Economics is the inscription of change in our world. I used to think that economics only dealt with a handful of sciences to determine another set of numbers that are typically eligible to the general mass of society that mostly will not bother to seperate x and y from z if it looks good and is convenient. Chris Anderson, begins The Long Tail with a quick lesson in economics anyway. The charts and graphs in the first chapter of the book gives the illusion of people’s internal tendency to follow the bandwagon. I learned in another media class that most people do not set trends, neither within the media nor in trying new technologies. The tendency to be “safe” is also true in our taste of music. Anderson provided some interesting numbers which give an idea of what people allow themselves to be exposed to and how much consumers are willing to dabble into the unknown. It turns out that we aren’t all that adventurous. Anderson picks on Wal-Mart shoppers first in his attempt to break down the numbers of albums that are being sold the most. In defense of all the Wal-Mart shoppers who may be reading this post, I just want to assure you that you are not alone in this, Target shoppers, and Best Buy media consumers are squares too!

Anderson mentions the downfall of media like broadcast radio with conviction in the second chapter of The Long Tail. His argument that corporations like Clear Channel and attachment to a newer tecnhnology, the cellphone have been part of radio’s spiraling plight. I’d like to add to Anderson’s argument that the cellphones upgraded tecnnology has definitely reduced the usership of radio in the past five years. Cellphone companies have condensed so many different types of media into cellphone now that we can browse the internet, listen to music, watch television, and send/receive emails and pictures amongst other things. Such behavior shows that people are adapting to more updated technologies very quickly, probably because we get so much practice with it on our cellphones. Which leads me to a point I want to make about music switching changings it wheels rom the compact disc to the internet.  Consumers are becoming much more comfortable shopping online. Browsing the internet can now be down in a virtual music store like ITunes or Rhapsody, even Zune. People are spending hours online searching and browsing titles comfortably in their own homes, or in Starbucks, at a friends house, etc. It is only recently that people are looking for the most underground titles and artists they can possibly find. Its like now all of sudden people think they want to be “unique” but in reality most consumers are just following a well planned marketing maze that lead people to create niche markets. Like Rhapsody and ITunes both offer a system that was borrowed from Amazon.com. “Users who chose this title also liked” or “people who bought this also bought” can only be said in so many words. What is even more pertinent to understand is that thousands of other consumers are doing the same exact thing, creating niche markets that they have been assisted to by peer reviews, or suggestions from a site like Allmusic or Wikipedia even. The effects of this are exponential because everyone is doing it. So is it really a niche at all?

The internet has mobilized everything that lives in the world of capitalism. Businesses, consumers, and products have bigger wheels to cover the ground with in since the Information Age first began to rev its engine at the turn of the 21st century. More and more brands are adding an online addition to thier prototype and new businesses are establishing themselves online from the very beginning. Businesses like EBay and Amazon.com that started online know the benefits of having a store online and they have the sales and page rank on Google to prove it. Brick-and-mortar places refuse to accept being left behind because most have them have created an extention of their businesses online enabling better customer service in the stores and greater access, more variety, and easy tools to help customers help themselves to branded merchandise on any personal computer that has an internet connection, and perhaps FLASH, at most. Anderson talks about how this strengthen customer loyalty. I wholly agree with that. However, reading how the internet has upgraded businesses and their sales, made me think about the old way that customers bought merchandise at home: mail-order catalogs.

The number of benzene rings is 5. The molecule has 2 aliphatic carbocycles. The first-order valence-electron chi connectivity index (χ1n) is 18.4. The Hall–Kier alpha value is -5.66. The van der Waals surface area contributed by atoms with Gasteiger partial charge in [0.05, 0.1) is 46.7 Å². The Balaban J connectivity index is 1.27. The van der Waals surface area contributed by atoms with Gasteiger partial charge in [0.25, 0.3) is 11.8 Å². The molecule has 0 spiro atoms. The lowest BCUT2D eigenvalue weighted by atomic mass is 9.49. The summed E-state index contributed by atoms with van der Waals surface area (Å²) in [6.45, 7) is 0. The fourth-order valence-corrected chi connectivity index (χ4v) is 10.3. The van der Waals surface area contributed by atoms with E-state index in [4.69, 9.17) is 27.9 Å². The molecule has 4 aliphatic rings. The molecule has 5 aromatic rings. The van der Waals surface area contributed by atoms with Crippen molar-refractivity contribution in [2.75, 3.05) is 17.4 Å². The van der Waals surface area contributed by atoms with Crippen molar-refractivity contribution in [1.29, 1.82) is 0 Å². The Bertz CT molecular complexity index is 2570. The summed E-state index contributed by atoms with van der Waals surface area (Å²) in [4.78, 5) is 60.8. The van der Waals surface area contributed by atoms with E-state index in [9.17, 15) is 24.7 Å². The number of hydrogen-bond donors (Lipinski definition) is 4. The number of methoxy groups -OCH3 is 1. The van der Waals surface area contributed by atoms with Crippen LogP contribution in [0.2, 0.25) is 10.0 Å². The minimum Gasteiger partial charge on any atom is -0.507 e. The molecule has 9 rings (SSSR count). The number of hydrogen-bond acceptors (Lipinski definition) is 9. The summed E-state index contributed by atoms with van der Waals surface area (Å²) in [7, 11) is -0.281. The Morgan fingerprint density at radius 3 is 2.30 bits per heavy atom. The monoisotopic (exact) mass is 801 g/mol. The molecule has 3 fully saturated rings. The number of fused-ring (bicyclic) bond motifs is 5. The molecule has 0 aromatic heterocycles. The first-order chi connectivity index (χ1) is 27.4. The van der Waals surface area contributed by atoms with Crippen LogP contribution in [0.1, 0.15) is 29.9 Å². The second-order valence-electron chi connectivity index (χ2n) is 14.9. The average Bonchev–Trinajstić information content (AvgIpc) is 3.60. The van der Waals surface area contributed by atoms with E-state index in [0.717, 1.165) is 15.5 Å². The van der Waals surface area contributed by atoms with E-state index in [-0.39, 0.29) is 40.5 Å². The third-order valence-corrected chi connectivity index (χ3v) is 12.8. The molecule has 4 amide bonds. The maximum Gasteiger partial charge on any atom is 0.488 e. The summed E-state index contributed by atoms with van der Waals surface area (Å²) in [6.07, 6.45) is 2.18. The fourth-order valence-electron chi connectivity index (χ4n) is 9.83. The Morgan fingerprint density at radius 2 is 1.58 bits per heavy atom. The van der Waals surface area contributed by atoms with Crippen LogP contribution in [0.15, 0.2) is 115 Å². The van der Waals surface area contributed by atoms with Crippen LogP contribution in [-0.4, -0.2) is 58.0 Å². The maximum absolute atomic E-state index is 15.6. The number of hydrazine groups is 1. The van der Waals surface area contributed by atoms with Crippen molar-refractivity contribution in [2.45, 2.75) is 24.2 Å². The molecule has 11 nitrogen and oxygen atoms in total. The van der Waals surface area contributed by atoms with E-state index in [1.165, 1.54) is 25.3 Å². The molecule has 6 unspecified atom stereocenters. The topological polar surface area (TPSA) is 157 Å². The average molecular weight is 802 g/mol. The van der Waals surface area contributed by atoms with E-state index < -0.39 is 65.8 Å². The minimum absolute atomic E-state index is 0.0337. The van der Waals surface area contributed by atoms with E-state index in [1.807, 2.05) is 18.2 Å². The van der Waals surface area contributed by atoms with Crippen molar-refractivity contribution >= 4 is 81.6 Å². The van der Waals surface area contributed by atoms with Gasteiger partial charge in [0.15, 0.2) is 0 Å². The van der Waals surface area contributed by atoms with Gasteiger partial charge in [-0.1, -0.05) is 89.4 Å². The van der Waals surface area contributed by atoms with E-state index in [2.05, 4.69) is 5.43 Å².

When I as a kid I used to really enjoy receiving my mail to order catalogs. They were the only pieces of mail that I was receiving at the age of 10 (later I would subscribe to Seventeen Magazine). I have no idea how anyone got my address to send a catalog in the mail, but I would start seeing tween clothing catalogs from stores that were not close to home. In fact, Delia’s was a company that distributed from the East Coast and their earlier development of brick-and-mortar retail location were quite sparse. I really enjoyed getting the catalogs just for the validation of feeling important because I got mail just as my parents did. Now, of course, all the content that would have been sent in a catalog can be found easily online. The ordering process is much more convenient now, too with secure, Hacker-free software that allows consumers to purchase at their leisure safely. However, when thinking about this from a marketing perspective it is wise for stores to continue the circulation of their mail-order catalogs. In terms of sales and revenue the average profiles of customers varies per store and per product sold in that store, but one thing remains known: older consumers are not as apt to purchase things online as younger consumers. In fact, I would almost guarantee that statement for the memory of my grandfather who would purchase something by phone from the QVC before going near a computer to buy something online. While the Internet does extend brand loyalty for some, other customers may find that the reliability of the mail-order catalog is most familiar and satisfactory to them, also increasing brand loyalty. People don’t always want new formats or to use what might seem like tricky media to view formats that they already know. Either way, people are creating niche markets by continuing to purchase products that are an extension of their own personal interests. The newest and most exciting part about filling our own desires is that now we can share information about those products to other people who enjoy the same things we do. Consumers are not quite catching onto this yet, but companies have manifested themselves in response to the urge to share by building social media networks and its software.